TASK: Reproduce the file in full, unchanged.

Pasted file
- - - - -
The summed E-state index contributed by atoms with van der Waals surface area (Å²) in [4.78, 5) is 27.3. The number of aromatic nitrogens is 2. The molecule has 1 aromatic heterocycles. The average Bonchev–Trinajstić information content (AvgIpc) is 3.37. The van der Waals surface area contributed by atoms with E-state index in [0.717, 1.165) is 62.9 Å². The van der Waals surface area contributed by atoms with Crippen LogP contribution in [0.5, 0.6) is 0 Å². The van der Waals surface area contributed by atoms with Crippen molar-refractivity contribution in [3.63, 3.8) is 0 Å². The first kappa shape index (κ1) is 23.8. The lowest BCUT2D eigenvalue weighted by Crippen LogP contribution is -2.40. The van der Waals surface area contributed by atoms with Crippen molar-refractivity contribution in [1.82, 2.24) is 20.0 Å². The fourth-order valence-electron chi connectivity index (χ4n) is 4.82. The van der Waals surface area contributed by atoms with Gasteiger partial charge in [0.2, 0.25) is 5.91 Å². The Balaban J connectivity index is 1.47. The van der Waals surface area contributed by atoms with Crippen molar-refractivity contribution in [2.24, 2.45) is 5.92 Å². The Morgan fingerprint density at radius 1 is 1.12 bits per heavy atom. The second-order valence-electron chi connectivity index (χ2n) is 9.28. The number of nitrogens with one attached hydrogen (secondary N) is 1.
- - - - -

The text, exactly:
The summed E-state index contributed by atoms with van der Waals surface area (Å²) in [4.78, 5) is 27.3. The number of aromatic nitrogens is 2. The molecule has 1 aromatic heterocycles. The average Bonchev–Trinajstić information content (AvgIpc) is 3.37. The van der Waals surface area contributed by atoms with E-state index in [0.717, 1.165) is 62.9 Å². The van der Waals surface area contributed by atoms with Crippen LogP contribution in [0.5, 0.6) is 0 Å². The van der Waals surface area contributed by atoms with Crippen molar-refractivity contribution in [3.63, 3.8) is 0 Å². The first kappa shape index (κ1) is 23.8. The lowest BCUT2D eigenvalue weighted by Crippen LogP contribution is -2.40. The van der Waals surface area contributed by atoms with Crippen molar-refractivity contribution in [1.82, 2.24) is 20.0 Å². The fourth-order valence-electron chi connectivity index (χ4n) is 4.82. The van der Waals surface area contributed by atoms with Gasteiger partial charge in [0.2, 0.25) is 5.91 Å². The Balaban J connectivity index is 1.47. The van der Waals surface area contributed by atoms with Crippen molar-refractivity contribution in [2.24, 2.45) is 5.92 Å². The Morgan fingerprint density at radius 1 is 1.12 bits per heavy atom. The second-order valence-electron chi connectivity index (χ2n) is 9.28. The number of nitrogens with one attached hydrogen (secondary N) is 1.